The Jury


2018  Senior String Division Jurors

Victoria Chiang, viola

Artist/Faculty, Peabody Institute at Johns Hopkins University

Artist/Faculty, Aspen Music Festival and School

Simin Ganatra, violin

Professor of Violin & Chair of the Strings Department, Indiana University Jacobs School of Music

Pacifica Quartet

Sponsored by Jeny & John Sejdinaj

Paul Katz, cello

Cello and Chamber Music, New England Conservatory

Artistic Director/Founder,

Anne-Marie McDermott, piano

Chamber Music Society of Lincoln Center

Artistic Director of Bravo! Vail Music Festival



2018  Senior Wind Division Jurors

Carrie Koffman, saxophone

The Hartt School of Music, Dance and Theater - University of Hartford

Yale School of Music

Massimo Mercelli, flute

International Soloist

Artistic Director, Emilia Romagna Festival, Italy

Roy Poper, trumpet

Associate Professor of Trumpet, Oberlin Conservatory of Music

Former Principal Trumpet, Los Angeles Opera

Eric Reed, horn

American Brass Quintet

The Juilliard School



2018  Junior Division Jurors

Judith Gordon, piano

Associate Professor of Music, Smith College

Pianist, Chatter ABQ and Music from Salem

Daniel McDonough, cello

The Jupiter String Quartet, ensemble-in-residence

Professor of Cello, University of Illinois at Urbana-Champaign

Ryan Reynolds, bassoon

Akropolis Reed Quintet

Visiting Assistant Professor of Bassoon, Miami University, Oxford, OH

Janet Ying, violin

The Ying Quartet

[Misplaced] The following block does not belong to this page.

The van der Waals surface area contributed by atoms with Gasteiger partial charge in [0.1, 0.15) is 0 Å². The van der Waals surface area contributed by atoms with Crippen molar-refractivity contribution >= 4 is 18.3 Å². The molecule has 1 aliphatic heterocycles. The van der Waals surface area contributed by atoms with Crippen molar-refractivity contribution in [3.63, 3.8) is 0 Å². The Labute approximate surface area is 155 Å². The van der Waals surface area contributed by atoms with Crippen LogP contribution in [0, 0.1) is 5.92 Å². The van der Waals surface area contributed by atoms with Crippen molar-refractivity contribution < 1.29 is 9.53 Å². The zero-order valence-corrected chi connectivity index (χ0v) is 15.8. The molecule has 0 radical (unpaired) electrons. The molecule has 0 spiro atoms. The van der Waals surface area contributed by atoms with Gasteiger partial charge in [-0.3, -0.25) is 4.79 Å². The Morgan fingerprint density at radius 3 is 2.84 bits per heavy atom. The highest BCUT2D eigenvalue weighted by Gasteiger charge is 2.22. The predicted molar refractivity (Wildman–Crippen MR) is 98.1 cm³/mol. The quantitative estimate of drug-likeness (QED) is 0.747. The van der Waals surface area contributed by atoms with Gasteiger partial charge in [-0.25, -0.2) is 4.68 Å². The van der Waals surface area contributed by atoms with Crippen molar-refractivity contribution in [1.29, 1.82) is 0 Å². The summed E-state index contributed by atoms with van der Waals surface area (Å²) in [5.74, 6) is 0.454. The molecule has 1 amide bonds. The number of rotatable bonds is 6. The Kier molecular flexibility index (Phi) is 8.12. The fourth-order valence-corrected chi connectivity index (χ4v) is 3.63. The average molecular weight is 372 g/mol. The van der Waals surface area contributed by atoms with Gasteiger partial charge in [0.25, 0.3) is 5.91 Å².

Associate Professor of String Chamber Music, Eastman School of Music


Review an archive of past Fischoff Competition jurors (through 2017).

The Fischoff takes great pride in inviting the nation's finest musicians and music educators to serve as Competition jurors.  Each Competition Division – string, wind, and junior – is adjudicated by the finest professional specialists in each field.  Jurors come together to form a larger panel for the Final round.

Selecting the “best” ensemble from all of the competitors can be a Herculean task.  The jurors do have some formulas on which they can rely.  However, their decisions are guided primarily by their own musical integrity and experience as performers and instructors.  They listen for interpretation – tempi and dynamics; ensemble performance – balance within the ensemble, blend, and unity of the members; technical accuracy – rhythm and intonation; and overall performance – poise, artistic impression, and expression.

Jurors individually rank the ensembles in each division. These rankings are combined, then averaged for each ensemble to arrive at a group’s composite ranking.  Rankings are a good method for determining the prize winners, but the real value for these young musicians comes from the written comments of the jurors.  The juror evaluations are distributed to all performing ensembles at the completion of the Competition.  From the written comments, the musicians gain valuable and constructive feedback, which is intended to stimulate their growth as artists and ensembles.

Identifying conflict of interest issues is very important to the integrity of the Competition.  During all Competition rounds, ensembles perform anonymously, identified to the jury only by number.  Conflicts of interest between jurors and ensembles or any individuals within an ensemble are carefully addressed and handled appropriately.